With each passing day, it would be easy to say the world is becoming a darker place due to the coronavirus pandemic. Businesses are closing, schools are shutting down, and quarantines and social distancing are being enforced.
During these times, we must remember this age-old (albeit cliche) bit of wisdom: It is always darkest before the dawn.
Casinos across the country are certainly hoping that is the case, what with nearly all properties closing up shop.
Regardless, we continue to march forward. And with each passing day, we are one day closer to getting through to the other side.
On to the Rewind:
The day Las Vegas casinos went dark
Not long ago, Gov. Steve Sisolak was supporting Nevada casinos that remained open during the outbreak. The Silver State governor called gaming “the lifeblood of Nevada’s economy and the source of financial support for so many of our citizens and their families.” As such, he added, “I strongly support any decision our properties make.”
Soon after making that statement, Sisolak ordered the 30-day shutdown of all nonessential businesses in Nevada. On the day of St. Patrick, the Vegas Strip was deserted, and the state’s casinos joined a long list of properties across the country that have suspended operations.
Prior to Sisolak’s order, Wynn Las Vegas and Encore both voluntarily closed for at least two weeks. MGM Resorts followed suit, shutting down nine casinos in Vegas “until further notice.” The likes of Venetian and Palazzo also entered the fold.
The last time Las Vegas casinos closed came nearly 50 years ago, as the city went dark for the funeral of John F. Kennedy in November 1963.
As noted, Nevada’s decision added to the already lengthy list of states that issued similar directives. Now, according to the American Gaming Association, all of the country’s 465 commercial casinos will be closed this week. To boot, some 97% of the nation’s 524 tribal properties will have done the same. All told, around 650,000 casino gaming employees will be affected, and $43.5 billion in economic activity will be taken away if casinos remain closed for two months.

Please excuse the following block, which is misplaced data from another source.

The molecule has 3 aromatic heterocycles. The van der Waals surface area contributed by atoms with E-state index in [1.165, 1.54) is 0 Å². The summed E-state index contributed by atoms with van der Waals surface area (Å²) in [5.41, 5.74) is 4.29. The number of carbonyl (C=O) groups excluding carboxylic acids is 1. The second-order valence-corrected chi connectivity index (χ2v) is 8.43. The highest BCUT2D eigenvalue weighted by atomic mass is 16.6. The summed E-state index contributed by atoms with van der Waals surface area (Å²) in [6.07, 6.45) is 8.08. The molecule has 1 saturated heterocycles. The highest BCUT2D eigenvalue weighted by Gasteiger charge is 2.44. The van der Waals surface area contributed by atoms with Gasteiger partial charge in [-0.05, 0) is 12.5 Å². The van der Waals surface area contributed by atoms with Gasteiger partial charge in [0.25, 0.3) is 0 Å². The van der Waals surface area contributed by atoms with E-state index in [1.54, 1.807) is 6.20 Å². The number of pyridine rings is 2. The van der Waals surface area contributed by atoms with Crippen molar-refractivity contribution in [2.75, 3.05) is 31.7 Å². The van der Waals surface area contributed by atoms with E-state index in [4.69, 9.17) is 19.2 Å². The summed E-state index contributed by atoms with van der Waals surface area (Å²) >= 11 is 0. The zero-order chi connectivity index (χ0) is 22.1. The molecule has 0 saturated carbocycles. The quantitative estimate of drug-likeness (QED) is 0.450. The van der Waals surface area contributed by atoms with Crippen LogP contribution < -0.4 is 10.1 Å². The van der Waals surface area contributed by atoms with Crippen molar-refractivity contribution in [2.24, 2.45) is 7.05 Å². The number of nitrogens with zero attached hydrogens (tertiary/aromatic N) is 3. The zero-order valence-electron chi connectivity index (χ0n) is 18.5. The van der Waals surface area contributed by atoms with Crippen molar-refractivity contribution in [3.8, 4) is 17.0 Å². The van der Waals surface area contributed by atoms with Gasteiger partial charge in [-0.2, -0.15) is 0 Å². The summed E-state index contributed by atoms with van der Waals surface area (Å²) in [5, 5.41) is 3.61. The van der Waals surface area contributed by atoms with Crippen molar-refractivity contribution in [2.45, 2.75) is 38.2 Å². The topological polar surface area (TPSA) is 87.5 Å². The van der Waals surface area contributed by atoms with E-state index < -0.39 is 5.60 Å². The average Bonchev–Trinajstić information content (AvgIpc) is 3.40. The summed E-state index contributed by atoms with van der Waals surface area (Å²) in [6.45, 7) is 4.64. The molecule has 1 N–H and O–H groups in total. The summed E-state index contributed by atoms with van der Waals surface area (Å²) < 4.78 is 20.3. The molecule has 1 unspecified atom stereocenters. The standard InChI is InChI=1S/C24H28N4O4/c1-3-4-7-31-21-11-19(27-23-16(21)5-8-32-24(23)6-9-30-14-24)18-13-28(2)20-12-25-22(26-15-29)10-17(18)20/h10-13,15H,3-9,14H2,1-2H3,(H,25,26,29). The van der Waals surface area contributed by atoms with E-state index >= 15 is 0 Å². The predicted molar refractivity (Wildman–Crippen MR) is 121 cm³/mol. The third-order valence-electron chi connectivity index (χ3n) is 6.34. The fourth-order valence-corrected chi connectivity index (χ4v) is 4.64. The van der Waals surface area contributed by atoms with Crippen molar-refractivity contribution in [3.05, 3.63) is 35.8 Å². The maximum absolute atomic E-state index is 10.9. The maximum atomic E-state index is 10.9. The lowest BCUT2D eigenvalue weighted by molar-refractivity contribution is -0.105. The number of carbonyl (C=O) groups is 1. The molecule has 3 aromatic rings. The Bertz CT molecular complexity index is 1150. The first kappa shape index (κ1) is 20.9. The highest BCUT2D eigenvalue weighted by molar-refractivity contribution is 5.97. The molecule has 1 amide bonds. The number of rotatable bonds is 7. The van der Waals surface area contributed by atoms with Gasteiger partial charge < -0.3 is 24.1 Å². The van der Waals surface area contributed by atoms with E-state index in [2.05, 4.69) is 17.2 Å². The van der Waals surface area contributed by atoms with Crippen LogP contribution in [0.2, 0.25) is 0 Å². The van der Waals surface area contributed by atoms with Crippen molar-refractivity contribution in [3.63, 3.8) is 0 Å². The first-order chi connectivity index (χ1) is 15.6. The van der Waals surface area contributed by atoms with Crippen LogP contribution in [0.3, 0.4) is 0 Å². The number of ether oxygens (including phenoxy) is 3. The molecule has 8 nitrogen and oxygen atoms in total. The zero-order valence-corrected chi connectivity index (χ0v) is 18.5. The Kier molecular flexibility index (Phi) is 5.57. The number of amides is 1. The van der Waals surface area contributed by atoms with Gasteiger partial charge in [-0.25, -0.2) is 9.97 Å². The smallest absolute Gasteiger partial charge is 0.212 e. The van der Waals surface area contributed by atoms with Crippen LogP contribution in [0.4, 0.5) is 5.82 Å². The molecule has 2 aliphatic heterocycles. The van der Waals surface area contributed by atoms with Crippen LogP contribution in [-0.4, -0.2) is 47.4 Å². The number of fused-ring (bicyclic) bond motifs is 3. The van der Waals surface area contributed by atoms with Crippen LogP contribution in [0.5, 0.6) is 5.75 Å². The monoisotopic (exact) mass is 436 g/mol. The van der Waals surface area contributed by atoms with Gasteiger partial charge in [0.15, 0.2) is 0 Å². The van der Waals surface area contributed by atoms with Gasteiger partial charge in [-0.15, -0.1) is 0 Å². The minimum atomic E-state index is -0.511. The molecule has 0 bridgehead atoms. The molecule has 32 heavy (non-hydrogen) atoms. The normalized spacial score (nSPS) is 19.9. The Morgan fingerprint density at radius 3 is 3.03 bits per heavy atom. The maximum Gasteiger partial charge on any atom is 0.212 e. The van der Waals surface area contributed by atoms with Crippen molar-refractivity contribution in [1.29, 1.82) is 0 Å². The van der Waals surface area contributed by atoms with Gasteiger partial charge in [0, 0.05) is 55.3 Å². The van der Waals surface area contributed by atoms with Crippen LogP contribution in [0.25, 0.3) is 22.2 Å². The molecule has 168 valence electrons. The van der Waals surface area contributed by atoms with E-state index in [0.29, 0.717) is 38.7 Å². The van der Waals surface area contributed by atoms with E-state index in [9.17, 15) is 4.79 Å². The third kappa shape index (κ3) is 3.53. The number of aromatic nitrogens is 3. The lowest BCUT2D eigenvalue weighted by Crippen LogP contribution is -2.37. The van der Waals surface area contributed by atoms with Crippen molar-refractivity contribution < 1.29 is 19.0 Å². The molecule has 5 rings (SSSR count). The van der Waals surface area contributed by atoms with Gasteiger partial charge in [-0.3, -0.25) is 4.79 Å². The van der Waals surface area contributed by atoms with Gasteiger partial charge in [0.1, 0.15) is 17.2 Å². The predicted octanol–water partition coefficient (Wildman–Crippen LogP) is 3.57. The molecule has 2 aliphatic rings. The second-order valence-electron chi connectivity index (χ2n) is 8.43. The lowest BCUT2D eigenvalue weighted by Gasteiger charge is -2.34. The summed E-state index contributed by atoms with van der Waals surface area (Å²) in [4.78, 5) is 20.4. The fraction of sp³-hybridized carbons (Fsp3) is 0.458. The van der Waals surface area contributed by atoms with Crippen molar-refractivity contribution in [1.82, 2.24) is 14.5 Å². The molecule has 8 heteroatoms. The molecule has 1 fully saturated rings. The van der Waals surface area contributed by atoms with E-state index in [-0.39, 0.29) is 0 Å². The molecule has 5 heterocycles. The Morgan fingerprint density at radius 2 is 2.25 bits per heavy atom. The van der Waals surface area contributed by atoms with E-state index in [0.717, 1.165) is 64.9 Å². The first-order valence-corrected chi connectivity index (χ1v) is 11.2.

Fortunately for Nevadans, online gambling will remain open. Several sportsbooks have opted to shut down mobile platforms, but the likes of Circa Sports, William Hill and WSOP.com remain operational.
Another massive sporting event postponed
Last week, news revolved around the postponement of the NBA, NHL and MLB seasons, as well as the NCAA electing to cancel March Madness, Augusta National pushing back the Masters, and so on.
Now the first leg in horse racing’s Triple Crown has found a new date.
The 146th Kentucky Derby, always scheduled for the first Saturday in May, will instead run Sept. 5, according to Churchill Downs. Also postponed: the Kentucky Oaks, which will take place Sept. 4.
The Derby has been held on the first Saturday in May all but once in its 145-year history. That one exception: 1945, the conclusion of World War II.
While its rescheduling would otherwise indicate the Kentucky Derby would not be the first leg of the Triple Crown, reports suggest that NBC, which airs all three legs, is considering pushing back the Preakness and Belmont Stakes due to the coronavirus.
Maryland sports betting gains traction
A silver lining emerged amidst the ever-darkening clouds.
According to Legal Sports Report, the Maryland Senate overwhelmingly concurred (45-0) with changes the House made earlier regarding legal Maryland sports betting.
As originally written when it sailed through the Senate, the bill to legalize wagering would authorize betting at four state casinos, three racetracks and potentially the Washington Redskins’ stadium and practice facility. Alas, along with several pages of the bill, this section was apparently taken out by the House.
As a result, the bill to legalize and regulate wagering in Maryland will go in front of state voters this year.
On the ballot, voters will face the question of favoring “the expansion of commercial gaming … to authorize sports and event betting for the primary purpose of raising revenue for education.”
Should they pass the referendum in November, the state legislature would need to pass another bill the following year detailing how the industry would operate.